If MaRa regime comes back with the full support of China it will be another disastrous 1972 de Silva constitution or 1977 foxy dharmica samaja constitution. China will never allow IC to resolve the national issue emphasising that the country’s minority issues are internal issues and IC including India should not interfere with born again MaRa regime in Sri Lanka.

  • 0

    “Justice Must Be Seen To Be Done” – ‘Ureka’ Dr.Perera has discovered the solution to all ills of a functioning democracy. He must be familier with the Biblical ‘Parables’ also. Though he aught to be so, he does not understand that he seems to talk in ‘parables’ about the unprecedented chaos that has engulfed the country from the day one of this yahapalanaya regime.

    People cannot be very optimistic about the recent remarks of the President. They may be somewhat relieved though that he finally has hinted about who is the legitimate head of state. Legitimate – because he is the elected President who wields authority based on the sovereignty of the people.

    Should he not be well informed to exercise his authority and responsibility to the people?

  • 6


  • 4

    a very good analysis. Sri Lanka over the years has been steeped from top to bottom in corruption that such a person as Ms Wickremasinghe was unable to do her work. there have been instances where the chief justices like Sarath Silva and attorney generals have been corrupt. It would take years to clean up the system. The rogues will be remanded and re-remanded until doomsday.Bensen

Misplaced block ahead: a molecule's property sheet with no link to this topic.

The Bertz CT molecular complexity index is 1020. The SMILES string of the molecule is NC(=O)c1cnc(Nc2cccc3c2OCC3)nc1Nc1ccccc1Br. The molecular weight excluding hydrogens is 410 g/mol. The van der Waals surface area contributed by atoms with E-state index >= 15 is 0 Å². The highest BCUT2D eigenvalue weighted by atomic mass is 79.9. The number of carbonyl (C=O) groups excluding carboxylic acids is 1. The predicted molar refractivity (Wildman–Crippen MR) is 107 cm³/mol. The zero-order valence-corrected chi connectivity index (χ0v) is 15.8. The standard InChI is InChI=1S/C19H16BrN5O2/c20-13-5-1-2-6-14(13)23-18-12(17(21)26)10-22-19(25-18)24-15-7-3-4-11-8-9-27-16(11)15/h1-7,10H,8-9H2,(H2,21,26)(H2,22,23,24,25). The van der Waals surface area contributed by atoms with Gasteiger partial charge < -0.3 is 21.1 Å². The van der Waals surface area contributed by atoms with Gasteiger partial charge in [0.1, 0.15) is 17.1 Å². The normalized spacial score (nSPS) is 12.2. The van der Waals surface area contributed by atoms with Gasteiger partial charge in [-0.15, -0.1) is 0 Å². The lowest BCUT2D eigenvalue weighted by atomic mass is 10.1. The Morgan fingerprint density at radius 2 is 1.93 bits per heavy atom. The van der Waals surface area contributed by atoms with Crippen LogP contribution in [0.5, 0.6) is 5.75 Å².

• 3

    The President DOES NOT WISH to do justice to those who plundered the nation during the ten years before he was elected.
    Why is the question.
    Is there a ‘secret understanding’ with the previous regime?

  • 0

    Justice was neither done nor seen to be done in your sponsor nation USA vis-a-vis Hillary Clinton. Her horny husband met the AG secretly on a aeroplane. FBI says no criminal charges. Powerful always have their way. So stop your preaching in English to an audience mostly made up of expatriates/emigrants who will never come back to live in SL. If you want to preach to SL audiences try writing in Sinhalese and Tamil or get someone to translate; surely with your massive monthly salary in US dollars(we found out how much you get paid) you can hire 2 translators with University degrees; and sacrifice your Business class trips having never done anything to add to GDP of Siri Lanka to be seen to be a commoner like the rest of us. All you do is pontificate comrade.